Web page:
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If you are an author, it’s important to get a basic understanding of publishing law. In this article, we take a look at the 5 things every author should know about publishing law.

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Author: Farrah Motley, Legal Principal of Prosper Law and a publishing lawyer.

An overview of topics covered in this article

This article will take you through the 5 things every author should know about publishing law.

  • You Own the Copyright to Your Book
  • Publishing Contracts are Important
  • It’s important to understand the details of your publishing agreement
  • Register Your Copyright when you Publish your book
  • Get Advice from a publishing lawyer before entering a publishing agreement.
  • How can Prosper Law Help?

You Own the Copyright to Your Book

In Australia, copyright law is complicated and has many nuances. You may be surprised to hear that in Australia, you don’t automatically own the copyright to your book. Instead, when you write a book and publish it, a “publication right” attaches to it.

This means that the copyright owner is automatically given this right unless they agree otherwise or if there are special circumstances (like if they were commissioned or employed by someone else and have agreed to grant rights to the buyer).

Publishing Contracts Are Important

Publishing contracts are legally binding agreements that can be enforced in court. They are important to both the author and the publisher because they set expectations for the business relationship and establish the terms of a publishing agreement. They should always be reviewed by an experienced publishing lawyer.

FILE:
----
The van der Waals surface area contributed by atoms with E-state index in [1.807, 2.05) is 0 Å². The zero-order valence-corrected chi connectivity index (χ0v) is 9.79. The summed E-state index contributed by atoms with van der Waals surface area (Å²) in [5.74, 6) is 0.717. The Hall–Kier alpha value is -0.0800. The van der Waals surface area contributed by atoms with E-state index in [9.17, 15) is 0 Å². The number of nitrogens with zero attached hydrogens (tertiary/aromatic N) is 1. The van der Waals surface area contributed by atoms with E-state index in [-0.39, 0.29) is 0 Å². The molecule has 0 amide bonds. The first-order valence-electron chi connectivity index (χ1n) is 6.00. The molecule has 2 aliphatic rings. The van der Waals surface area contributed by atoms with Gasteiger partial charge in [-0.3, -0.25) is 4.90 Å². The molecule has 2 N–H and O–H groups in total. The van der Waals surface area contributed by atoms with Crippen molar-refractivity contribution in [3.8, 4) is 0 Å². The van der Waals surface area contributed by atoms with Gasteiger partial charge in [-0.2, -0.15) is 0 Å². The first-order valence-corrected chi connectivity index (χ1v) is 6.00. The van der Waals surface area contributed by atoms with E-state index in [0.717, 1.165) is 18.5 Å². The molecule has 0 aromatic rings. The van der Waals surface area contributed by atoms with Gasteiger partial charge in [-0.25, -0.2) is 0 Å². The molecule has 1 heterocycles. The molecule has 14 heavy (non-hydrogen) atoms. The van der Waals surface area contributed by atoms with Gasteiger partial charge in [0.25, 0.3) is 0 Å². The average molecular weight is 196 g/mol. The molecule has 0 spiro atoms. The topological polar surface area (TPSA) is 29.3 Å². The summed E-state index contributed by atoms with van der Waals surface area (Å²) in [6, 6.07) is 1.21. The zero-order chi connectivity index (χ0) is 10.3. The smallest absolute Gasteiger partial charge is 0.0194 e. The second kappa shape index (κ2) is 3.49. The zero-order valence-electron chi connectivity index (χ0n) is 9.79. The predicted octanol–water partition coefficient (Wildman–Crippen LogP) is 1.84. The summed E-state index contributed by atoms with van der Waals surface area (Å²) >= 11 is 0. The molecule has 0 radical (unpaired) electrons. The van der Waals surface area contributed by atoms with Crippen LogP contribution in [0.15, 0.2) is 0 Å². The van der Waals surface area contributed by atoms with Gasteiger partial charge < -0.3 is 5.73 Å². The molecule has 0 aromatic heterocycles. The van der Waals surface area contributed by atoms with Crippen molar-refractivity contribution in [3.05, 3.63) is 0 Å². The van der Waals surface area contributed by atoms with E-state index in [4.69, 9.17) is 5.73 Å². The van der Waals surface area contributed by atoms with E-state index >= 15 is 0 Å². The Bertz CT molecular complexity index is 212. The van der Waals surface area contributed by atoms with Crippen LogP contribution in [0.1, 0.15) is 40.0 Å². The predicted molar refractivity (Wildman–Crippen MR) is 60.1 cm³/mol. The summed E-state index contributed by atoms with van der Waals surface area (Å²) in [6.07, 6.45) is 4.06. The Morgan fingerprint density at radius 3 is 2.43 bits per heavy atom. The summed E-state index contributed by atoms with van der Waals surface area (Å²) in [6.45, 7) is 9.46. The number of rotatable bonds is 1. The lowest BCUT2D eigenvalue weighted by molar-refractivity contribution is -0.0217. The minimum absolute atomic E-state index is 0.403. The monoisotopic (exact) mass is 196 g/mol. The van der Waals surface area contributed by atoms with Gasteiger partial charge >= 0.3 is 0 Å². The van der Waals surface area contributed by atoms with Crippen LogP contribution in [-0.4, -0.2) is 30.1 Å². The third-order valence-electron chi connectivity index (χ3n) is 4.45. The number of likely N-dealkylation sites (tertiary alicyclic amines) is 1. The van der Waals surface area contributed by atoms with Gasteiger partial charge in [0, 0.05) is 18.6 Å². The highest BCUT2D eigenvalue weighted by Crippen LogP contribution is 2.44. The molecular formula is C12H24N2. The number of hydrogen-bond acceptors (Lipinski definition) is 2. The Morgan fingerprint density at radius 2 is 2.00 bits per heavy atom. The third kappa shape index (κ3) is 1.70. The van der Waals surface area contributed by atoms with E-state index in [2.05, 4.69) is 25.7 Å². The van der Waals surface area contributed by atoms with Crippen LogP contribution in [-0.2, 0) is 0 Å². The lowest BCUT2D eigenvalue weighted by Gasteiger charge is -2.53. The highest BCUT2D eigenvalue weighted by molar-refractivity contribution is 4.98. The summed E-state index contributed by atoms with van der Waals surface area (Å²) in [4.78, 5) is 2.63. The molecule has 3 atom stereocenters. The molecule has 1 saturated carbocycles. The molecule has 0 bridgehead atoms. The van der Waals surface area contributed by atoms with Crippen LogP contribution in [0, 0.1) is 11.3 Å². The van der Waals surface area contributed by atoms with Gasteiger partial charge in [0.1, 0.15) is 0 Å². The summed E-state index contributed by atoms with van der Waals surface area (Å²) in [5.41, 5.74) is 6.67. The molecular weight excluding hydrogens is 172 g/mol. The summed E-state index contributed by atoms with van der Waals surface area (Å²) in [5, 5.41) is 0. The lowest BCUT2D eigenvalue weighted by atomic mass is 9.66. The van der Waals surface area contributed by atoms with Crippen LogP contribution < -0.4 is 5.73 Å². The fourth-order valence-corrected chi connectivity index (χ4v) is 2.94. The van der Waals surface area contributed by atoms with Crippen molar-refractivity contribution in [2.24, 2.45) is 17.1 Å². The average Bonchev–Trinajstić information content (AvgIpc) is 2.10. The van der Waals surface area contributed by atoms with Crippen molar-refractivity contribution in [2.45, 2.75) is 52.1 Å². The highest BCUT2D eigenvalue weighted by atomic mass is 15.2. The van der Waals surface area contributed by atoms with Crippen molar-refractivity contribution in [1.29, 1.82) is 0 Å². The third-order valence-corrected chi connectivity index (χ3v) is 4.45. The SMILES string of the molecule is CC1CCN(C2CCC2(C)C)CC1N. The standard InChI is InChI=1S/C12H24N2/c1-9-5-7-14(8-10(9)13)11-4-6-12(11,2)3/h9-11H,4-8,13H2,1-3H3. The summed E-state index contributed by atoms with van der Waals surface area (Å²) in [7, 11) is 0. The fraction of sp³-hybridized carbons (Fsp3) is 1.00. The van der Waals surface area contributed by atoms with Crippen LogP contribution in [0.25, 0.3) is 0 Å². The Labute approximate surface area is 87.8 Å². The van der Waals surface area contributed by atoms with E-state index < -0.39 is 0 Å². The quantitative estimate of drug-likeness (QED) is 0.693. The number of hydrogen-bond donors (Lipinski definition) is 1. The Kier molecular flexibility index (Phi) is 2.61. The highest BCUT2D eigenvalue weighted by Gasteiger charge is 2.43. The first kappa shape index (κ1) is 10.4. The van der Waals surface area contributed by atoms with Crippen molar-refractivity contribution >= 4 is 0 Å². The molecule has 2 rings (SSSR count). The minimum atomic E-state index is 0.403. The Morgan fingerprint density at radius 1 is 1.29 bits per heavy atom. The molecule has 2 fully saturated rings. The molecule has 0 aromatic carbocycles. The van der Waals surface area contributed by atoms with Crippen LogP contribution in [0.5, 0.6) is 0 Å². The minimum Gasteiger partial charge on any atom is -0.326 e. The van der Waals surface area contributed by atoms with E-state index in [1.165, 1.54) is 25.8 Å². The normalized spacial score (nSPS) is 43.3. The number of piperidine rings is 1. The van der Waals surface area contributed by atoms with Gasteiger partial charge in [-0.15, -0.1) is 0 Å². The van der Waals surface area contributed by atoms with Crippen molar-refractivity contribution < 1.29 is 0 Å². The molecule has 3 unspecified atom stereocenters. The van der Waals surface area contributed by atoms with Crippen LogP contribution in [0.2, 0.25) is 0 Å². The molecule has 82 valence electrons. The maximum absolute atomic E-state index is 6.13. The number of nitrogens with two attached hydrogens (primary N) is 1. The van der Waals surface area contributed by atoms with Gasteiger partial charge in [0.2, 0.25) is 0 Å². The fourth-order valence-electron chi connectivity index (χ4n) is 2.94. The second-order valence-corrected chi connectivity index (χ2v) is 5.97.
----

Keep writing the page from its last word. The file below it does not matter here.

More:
Publishing contracts define rights such as copyright ownership, where rights revert following a certain period of time (for example, upon publication), and how royalties are calculated. The most common types of publishing agreements include:

Traditional book deals—book publishers provide advances against future sales as well as marketing support to help sell books from their catalogues; these deals may be exclusive or non-exclusive depending on what you’re looking for in terms of distribution channels (such as whether or not you want your book sold through Amazon).

Hybrid publishing agreements – where both the author and the publisher contribute money towards the cost of publication.

Having a publishing lawyer review a book manuscript and negotiate a publishing agreement on your behalf is an important step to take.

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It’s Important To Understand The Details of Your Publishing Agreement

It’s important to understand the details of your publishing agreement. The types of contracts that authors sign vary depending on the type of work, and there are several different kinds of agreements that an author can enter into with a publisher. Understanding what rights you’re granting in your publishing agreement will help you determine how well protected you are as an author.

As we’ve discussed in our previous posts, publishing agreements typically grant a publisher one or more rights over works created by an author.

These rights include:

  • The right to publish your book (also called the first sale)